I have a confession to make.
I made my first judgement of Kitchens of the Great Midwest by J. Ryan Stradal long before the galley was shipped. I had an early copy with no cover art, just a title. I pegged it as a light read.
Then when I received the Advance Uncorrected Proof, with a cover very similar to the final, my judgement was reinforced. Yes, this was a fun feel-good book, not serious at all. I was smiling by page 2 (“Theirs was a mixed-race marriage–between a Norwegian and a Dane–…”) and set it aside before I finished the end of the first chapter. It wasn’t coming out until July 28, after all, and I had plenty of time to read it.
I did have time and picked it up again a few weeks ago. The first chapter was as I remembered. A chef raising his baby daughter without the assistance of the absent mother, influencing her palate through his own passion for food. This time I made it through the first chapter and was forced to sit up and take notice. Maybe this wasn’t as light as I thought.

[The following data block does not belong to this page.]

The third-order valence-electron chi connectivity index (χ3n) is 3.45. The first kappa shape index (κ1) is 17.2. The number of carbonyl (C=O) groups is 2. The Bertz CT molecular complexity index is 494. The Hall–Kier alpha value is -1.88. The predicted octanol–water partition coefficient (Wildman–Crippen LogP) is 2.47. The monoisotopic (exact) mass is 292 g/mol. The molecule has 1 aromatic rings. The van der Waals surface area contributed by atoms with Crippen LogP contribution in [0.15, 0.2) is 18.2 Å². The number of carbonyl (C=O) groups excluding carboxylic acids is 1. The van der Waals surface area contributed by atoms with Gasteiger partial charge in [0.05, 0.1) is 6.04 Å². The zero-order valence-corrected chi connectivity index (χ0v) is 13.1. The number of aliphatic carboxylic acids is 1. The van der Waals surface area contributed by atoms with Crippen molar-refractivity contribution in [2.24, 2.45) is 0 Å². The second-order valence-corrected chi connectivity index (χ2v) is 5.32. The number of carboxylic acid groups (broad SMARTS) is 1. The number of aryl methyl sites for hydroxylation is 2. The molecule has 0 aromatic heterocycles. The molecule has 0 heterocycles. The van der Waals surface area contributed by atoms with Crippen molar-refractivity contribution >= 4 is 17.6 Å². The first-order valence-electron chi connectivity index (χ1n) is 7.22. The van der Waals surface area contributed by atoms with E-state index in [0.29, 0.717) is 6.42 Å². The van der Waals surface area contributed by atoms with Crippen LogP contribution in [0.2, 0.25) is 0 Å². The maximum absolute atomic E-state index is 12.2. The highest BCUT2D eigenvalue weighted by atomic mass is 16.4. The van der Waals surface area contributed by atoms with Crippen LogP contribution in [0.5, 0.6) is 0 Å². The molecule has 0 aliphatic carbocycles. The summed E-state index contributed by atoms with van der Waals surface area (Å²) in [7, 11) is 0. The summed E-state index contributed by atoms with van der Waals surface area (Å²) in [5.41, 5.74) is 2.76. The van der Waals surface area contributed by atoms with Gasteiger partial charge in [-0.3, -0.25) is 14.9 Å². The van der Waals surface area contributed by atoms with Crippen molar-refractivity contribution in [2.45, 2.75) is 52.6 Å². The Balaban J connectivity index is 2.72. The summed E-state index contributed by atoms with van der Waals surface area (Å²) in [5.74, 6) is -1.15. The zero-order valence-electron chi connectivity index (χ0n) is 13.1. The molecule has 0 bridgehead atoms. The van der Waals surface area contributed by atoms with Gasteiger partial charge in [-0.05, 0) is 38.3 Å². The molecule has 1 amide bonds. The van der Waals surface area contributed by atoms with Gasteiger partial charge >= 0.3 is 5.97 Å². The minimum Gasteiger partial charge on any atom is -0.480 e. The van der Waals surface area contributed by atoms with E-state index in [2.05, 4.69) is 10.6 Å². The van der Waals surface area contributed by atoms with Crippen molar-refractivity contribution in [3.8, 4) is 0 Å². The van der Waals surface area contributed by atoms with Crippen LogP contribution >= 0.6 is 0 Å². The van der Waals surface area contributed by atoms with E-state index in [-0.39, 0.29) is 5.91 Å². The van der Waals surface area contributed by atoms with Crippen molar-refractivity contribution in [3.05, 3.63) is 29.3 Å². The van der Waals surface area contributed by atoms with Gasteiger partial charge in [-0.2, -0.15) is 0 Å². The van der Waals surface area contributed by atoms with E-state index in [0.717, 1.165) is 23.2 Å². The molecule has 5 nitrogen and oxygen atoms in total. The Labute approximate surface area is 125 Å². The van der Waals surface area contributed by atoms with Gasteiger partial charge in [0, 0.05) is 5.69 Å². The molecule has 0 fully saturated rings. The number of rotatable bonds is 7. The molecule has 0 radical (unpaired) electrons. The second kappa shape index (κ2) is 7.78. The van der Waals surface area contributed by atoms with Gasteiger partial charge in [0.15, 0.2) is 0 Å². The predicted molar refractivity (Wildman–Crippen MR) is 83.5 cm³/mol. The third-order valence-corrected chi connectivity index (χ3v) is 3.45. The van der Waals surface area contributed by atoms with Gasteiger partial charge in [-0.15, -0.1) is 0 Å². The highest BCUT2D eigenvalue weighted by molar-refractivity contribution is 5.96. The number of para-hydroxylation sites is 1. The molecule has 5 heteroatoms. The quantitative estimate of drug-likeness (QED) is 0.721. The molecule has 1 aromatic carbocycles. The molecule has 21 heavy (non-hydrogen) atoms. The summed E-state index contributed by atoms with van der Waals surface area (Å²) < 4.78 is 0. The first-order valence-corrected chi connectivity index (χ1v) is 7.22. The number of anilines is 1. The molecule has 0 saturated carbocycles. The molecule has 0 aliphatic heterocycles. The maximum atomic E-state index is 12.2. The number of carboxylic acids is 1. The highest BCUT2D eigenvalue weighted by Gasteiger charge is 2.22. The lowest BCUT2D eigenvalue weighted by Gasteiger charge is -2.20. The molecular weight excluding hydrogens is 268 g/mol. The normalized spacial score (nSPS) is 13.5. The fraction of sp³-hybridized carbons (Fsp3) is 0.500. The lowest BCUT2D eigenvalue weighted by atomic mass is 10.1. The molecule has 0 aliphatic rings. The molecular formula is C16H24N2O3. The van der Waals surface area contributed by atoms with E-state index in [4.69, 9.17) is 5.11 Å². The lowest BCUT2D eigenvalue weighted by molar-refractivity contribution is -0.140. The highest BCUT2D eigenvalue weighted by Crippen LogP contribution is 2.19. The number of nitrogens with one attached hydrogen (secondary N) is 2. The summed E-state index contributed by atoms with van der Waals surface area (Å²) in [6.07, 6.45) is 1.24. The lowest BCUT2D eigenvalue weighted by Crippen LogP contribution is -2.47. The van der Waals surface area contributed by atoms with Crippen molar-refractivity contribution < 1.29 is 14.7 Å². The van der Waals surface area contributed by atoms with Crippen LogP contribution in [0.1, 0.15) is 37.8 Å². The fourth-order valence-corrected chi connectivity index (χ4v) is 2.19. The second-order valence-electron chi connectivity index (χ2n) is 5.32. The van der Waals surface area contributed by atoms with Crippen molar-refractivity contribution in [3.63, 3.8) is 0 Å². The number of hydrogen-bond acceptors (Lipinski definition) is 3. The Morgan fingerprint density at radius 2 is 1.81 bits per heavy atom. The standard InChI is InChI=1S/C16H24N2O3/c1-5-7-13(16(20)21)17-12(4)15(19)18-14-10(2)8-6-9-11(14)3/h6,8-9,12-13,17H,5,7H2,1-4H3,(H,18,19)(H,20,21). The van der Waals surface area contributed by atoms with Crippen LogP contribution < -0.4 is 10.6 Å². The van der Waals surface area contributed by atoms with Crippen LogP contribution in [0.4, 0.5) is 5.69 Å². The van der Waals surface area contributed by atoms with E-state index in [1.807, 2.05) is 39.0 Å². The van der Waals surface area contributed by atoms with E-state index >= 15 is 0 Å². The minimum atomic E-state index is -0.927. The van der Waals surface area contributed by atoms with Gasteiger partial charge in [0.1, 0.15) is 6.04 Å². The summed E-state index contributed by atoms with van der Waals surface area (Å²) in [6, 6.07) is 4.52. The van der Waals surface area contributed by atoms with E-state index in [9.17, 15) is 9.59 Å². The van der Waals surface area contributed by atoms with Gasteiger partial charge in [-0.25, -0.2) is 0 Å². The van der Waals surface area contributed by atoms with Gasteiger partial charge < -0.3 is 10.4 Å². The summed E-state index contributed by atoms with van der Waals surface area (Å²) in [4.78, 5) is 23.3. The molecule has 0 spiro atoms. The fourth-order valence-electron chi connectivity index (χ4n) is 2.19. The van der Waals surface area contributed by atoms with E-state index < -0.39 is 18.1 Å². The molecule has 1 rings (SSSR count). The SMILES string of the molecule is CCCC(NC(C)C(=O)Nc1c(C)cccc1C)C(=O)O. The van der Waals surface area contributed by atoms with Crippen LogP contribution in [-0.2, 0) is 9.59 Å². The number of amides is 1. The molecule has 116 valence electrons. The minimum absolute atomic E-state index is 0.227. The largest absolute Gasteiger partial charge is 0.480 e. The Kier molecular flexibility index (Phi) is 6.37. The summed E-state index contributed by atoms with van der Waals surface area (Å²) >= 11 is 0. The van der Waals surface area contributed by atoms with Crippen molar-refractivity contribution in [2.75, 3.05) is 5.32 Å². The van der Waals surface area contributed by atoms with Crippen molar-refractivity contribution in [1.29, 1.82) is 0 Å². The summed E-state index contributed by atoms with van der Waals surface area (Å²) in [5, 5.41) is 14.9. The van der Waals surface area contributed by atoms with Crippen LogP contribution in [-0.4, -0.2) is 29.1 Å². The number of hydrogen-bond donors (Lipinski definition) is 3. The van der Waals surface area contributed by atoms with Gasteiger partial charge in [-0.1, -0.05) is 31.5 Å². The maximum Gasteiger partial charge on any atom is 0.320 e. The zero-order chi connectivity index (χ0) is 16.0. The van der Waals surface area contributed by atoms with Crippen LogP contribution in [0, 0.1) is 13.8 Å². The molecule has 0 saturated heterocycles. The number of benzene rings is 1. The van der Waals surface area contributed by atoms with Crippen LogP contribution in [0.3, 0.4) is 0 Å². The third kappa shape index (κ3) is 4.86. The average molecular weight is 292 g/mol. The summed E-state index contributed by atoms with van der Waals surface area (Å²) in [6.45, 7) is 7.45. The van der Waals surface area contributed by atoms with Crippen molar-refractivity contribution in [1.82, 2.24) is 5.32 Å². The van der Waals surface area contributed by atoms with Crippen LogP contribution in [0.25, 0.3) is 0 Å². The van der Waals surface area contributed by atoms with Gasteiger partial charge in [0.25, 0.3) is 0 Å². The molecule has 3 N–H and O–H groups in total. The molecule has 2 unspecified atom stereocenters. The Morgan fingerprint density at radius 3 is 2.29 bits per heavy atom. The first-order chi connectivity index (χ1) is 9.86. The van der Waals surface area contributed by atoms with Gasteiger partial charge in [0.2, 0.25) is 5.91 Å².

You’ll notice that I have yet to mention a character by name. To provide plot points or a character breakdown would be exhaustive, because each chapter provides a snapshot of the people, places and things (and foods) that influence of a life. And as characters move in and out of frame, Stradal challenges the definition of family.
I was right about the feel-good nature of this book. This might start out as one of those “trust me” handsells. Reading it has left an impact and I can’t stop talking about it to any captive audience I can find. And while it will expose my schadenfreude, I’ll admit that one of the things that won me over was the inclusion life’s inevitable sadness and lack of loose ends tied into neat bows.
To wrap up this confession, J. Ryan Stradal, I’m sorry I pre-judged your novel. But I’m especially sorry that I didn’t read it earlier.
Kitchens of the Great Midwest: A Novel by J. Ryan Stradal (Pamela Dorman Books | 9780525429142 | July 28, 2015)